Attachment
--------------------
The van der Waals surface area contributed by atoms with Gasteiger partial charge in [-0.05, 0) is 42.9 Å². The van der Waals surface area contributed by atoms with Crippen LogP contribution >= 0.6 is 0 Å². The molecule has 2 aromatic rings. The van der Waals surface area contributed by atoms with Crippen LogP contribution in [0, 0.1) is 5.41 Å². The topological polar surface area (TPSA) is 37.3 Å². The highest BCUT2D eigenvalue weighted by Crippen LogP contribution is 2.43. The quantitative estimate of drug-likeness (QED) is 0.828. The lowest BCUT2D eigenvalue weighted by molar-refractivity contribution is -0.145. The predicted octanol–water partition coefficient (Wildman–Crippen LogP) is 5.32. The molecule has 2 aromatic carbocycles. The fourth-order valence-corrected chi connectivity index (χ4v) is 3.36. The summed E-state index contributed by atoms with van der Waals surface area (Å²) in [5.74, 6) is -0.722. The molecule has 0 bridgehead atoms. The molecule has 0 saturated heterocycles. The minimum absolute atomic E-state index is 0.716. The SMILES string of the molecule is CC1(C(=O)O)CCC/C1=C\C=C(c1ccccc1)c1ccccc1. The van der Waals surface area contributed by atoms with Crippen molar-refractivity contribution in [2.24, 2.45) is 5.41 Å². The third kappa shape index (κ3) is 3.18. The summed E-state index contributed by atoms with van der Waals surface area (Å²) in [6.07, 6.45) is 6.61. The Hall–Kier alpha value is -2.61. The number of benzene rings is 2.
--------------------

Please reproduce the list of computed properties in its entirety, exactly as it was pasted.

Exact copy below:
The van der Waals surface area contributed by atoms with Gasteiger partial charge in [-0.05, 0) is 42.9 Å². The van der Waals surface area contributed by atoms with Crippen LogP contribution >= 0.6 is 0 Å². The molecule has 2 aromatic rings. The van der Waals surface area contributed by atoms with Crippen LogP contribution in [0, 0.1) is 5.41 Å². The topological polar surface area (TPSA) is 37.3 Å². The highest BCUT2D eigenvalue weighted by Crippen LogP contribution is 2.43. The quantitative estimate of drug-likeness (QED) is 0.828. The lowest BCUT2D eigenvalue weighted by molar-refractivity contribution is -0.145. The predicted octanol–water partition coefficient (Wildman–Crippen LogP) is 5.32. The molecule has 2 aromatic carbocycles. The fourth-order valence-corrected chi connectivity index (χ4v) is 3.36. The summed E-state index contributed by atoms with van der Waals surface area (Å²) in [5.74, 6) is -0.722. The molecule has 0 bridgehead atoms. The molecule has 0 saturated heterocycles. The minimum absolute atomic E-state index is 0.716. The SMILES string of the molecule is CC1(C(=O)O)CCC/C1=C\C=C(c1ccccc1)c1ccccc1. The van der Waals surface area contributed by atoms with Crippen molar-refractivity contribution in [2.24, 2.45) is 5.41 Å². The third kappa shape index (κ3) is 3.18. The summed E-state index contributed by atoms with van der Waals surface area (Å²) in [6.07, 6.45) is 6.61. The Hall–Kier alpha value is -2.61. The number of benzene rings is 2.